Maybe, but the primary reason is because I hate Tesco, that's why. Today I went in there to find a new variant of the game. A new code if you like. Dotted around the store on any given day you will usually find large trolleys stacked either with goods to go on to the shelves or empty boxes which used to contain goods which are now on the shelves. No doubt blocking the lift. Today it was the latter which filled the trolley which they had handily placed INSIDE THE LIFT. Now remembering that in the first place there is barely enough room for Mini Me to swing Mini Mr Bigglesworth, trying to get in there with your wheelchair became a non-starter. It probably would not have moved anyway due to the sheer weight of the trolley. Again a customer has to alert the staff to this because the staff do absolutely nothing. All of which leads to more embarrassment, especially as on my way down I am again halted by the trolley, which they have placed next to the lift where the After Eights used to be so that it catches on the lift and stops it. Eventually a member of staff comes over and moves the trolley, but the lift has one more bit of defiance in it, catching again on something that has obviously been left lying around underneath it. Some After Eights perhaps or some far right literature explaining why disabled people shouldn't be allowed to go shopping in any case. Nelson Mandella escaped confinement quicker than I did today.

What I wanted to do at this point is tell the member of staff what an absolute fucking omnishambles all of this is. But because I know I am also going to need help to get the fruit that I need for my lunch which they have placed on the top shelf as if it is a copy of fucking Razzle, I have to be nice to them. Or as nice as my rapidly thinning patience will allow. Finally believing that I will escape this madness relatively unscathed I go back to the lift to leave the store only to find that it has stopped working altogether. On this occasion there are staff on hand to fiddle about with it pointlessly, but they don't seem to be all that well acquainted with what the fuck they are doing. It takes another five minutes to get the thing going so that I can get out, which may not seem like much but when you already feel like you have been in there for half of your life and you only get an hour for your lunch, is rather longer.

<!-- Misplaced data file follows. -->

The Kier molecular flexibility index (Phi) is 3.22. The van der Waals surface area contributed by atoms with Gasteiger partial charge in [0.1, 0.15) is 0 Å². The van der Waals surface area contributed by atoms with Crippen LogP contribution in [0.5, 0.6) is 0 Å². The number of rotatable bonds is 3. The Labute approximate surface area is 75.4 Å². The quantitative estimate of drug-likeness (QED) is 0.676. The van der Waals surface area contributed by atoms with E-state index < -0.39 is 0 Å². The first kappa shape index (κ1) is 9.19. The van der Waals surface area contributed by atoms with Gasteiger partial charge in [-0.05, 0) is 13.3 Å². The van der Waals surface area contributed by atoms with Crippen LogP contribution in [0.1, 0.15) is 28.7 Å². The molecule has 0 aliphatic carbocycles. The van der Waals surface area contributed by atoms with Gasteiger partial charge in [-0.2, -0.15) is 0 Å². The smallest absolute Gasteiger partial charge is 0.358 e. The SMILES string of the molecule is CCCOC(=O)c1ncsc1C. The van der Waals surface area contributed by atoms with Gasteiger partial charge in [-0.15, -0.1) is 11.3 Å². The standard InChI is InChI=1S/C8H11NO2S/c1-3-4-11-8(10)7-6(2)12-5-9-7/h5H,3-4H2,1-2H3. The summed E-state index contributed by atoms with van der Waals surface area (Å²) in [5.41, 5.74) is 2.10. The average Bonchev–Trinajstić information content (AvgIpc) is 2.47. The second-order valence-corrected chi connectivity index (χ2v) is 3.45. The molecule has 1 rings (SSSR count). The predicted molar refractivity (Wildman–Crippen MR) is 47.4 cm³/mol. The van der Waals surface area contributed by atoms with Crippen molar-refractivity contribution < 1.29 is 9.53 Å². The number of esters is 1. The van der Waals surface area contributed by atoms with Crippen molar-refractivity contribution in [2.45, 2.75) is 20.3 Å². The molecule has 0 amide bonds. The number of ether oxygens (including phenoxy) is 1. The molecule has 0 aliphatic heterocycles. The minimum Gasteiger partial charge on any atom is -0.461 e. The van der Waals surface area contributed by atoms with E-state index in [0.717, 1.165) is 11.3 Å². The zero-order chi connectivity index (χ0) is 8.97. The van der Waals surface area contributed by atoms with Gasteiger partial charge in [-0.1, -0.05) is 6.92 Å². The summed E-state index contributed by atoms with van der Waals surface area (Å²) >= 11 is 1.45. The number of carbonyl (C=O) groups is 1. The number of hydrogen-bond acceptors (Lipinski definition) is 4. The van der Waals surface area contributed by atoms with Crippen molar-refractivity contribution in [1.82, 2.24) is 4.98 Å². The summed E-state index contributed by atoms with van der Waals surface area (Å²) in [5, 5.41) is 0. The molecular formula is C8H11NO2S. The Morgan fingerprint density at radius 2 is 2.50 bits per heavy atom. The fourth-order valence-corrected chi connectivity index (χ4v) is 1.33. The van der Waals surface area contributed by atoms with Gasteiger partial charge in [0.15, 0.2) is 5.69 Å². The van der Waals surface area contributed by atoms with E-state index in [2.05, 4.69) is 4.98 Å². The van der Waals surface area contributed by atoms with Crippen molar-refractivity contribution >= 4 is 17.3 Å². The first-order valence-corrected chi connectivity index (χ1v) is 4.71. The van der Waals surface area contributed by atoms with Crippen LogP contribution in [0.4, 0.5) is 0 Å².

Here's the thing. They don't care. Despite my repeated complaints, out and out bollockings and even despite a strongly worded email or two from Emma they do nothing. The awful truth is that they can do without me. I go in there for my lunch two or three times a week and when I do I spend around £3.00. As far as they are concerned if some biff decides to spend his £6.00-£9.00 a week somewhere else then so be it. If everyone needed to use that lift to get into the store to spend their money it would be fixed overnight and we would never hear any more about it. The fact of the matter is that accessibility legislation doesn't go far enough. They have to provide access in some form but if it breaks down they can just stick the metaphorical vees up at you and in this case without even so much as an apology. It is the very definition of lip service. The best bit is that two of the three alternatives to this store for acquiring what might be described as lunch items are Tescos! This is capitalism in the 21st century! They are allowed three or four stores within a nat's chuff of each other, meanwhile anti-monopoly legislation means that I have to have 17 different broadcasting subscriptions to be able to choose freely what I want to watch on television. This is why Emma and I are the only people left in the UK who have never seen Peaky Blinders but that's another story. Tory Britain ladies and gentlemen, Tory Britain.

I recognise that I hardly have an enormous audience but if the seven or so people that will read this are made aware that this particular Tesco is utter shite and not worth their time I will have done my bit. I am not hopeful because no publicity is bad publicity as I've already said. I wouldn't be surprised to find the seven people that read this doing so on their mobile phones, shaking your head at the injustice of it all while idly reaching for £20 worth of crap from that very same Tesco to boost their coffers further. We're all very easy to offend and it doesn't take much to inspire outrage in us. But don't ask us to actually do anything about it.

Thursday, 31 August 2017

How To Make Bad News Worse

I am going to try to articulate something about this here not only because there is space to fill (the rest of the Florida blog will follow in due course whether you like it or you don’t) but also because it might help me. I’m not doing so well.

On Tuesday afternoon I went for my four-monthly visit to the nephrologist. Since 2013 I have turned up there roughly every 12 weeks to discuss the thorny issue of my ongoing kidney disease. That was diagnosed originally in 2007, so for the last 10 years my admittedly battered kidneys have been chugging along well enough for me to function. The usual drill with the nephrologist is a short discussion about what medication I am on, whether to change it or add to it, and then to be sent on my way with instructions to get my blood tested so that there are some results to discuss on my next visit.